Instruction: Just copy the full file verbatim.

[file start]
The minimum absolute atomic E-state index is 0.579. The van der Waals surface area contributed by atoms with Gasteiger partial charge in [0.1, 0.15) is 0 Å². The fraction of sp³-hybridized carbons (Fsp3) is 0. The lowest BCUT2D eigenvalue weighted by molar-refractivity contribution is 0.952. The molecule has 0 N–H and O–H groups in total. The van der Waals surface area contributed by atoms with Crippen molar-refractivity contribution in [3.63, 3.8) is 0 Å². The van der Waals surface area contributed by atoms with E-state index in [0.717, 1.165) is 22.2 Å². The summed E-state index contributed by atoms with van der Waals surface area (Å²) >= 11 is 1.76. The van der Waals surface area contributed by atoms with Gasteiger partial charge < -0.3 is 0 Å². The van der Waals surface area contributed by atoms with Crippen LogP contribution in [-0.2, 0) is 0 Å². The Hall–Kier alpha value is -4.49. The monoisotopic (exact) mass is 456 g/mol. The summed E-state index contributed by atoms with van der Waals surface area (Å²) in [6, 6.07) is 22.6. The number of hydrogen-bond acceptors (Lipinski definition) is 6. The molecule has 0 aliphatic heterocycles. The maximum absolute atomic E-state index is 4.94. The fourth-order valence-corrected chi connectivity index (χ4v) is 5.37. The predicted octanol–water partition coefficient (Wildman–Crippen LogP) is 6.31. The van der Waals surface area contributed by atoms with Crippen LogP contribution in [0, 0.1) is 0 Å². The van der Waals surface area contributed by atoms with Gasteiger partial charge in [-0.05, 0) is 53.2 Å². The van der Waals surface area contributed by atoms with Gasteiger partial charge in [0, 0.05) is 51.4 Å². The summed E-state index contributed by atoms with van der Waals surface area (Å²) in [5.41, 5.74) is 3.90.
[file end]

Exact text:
The minimum absolute atomic E-state index is 0.579. The van der Waals surface area contributed by atoms with Gasteiger partial charge in [0.1, 0.15) is 0 Å². The fraction of sp³-hybridized carbons (Fsp3) is 0. The lowest BCUT2D eigenvalue weighted by molar-refractivity contribution is 0.952. The molecule has 0 N–H and O–H groups in total. The van der Waals surface area contributed by atoms with Crippen molar-refractivity contribution in [3.63, 3.8) is 0 Å². The van der Waals surface area contributed by atoms with E-state index in [0.717, 1.165) is 22.2 Å². The summed E-state index contributed by atoms with van der Waals surface area (Å²) >= 11 is 1.76. The van der Waals surface area contributed by atoms with Gasteiger partial charge < -0.3 is 0 Å². The van der Waals surface area contributed by atoms with Crippen LogP contribution in [-0.2, 0) is 0 Å². The Hall–Kier alpha value is -4.49. The monoisotopic (exact) mass is 456 g/mol. The summed E-state index contributed by atoms with van der Waals surface area (Å²) in [6, 6.07) is 22.6. The number of hydrogen-bond acceptors (Lipinski definition) is 6. The molecule has 0 aliphatic heterocycles. The maximum absolute atomic E-state index is 4.94. The fourth-order valence-corrected chi connectivity index (χ4v) is 5.37. The predicted octanol–water partition coefficient (Wildman–Crippen LogP) is 6.31. The van der Waals surface area contributed by atoms with Crippen LogP contribution in [0, 0.1) is 0 Å². The van der Waals surface area contributed by atoms with Gasteiger partial charge in [-0.05, 0) is 53.2 Å². The van der Waals surface area contributed by atoms with Gasteiger partial charge in [0, 0.05) is 51.4 Å². The summed E-state index contributed by atoms with van der Waals surface area (Å²) in [5.41, 5.74) is 3.90.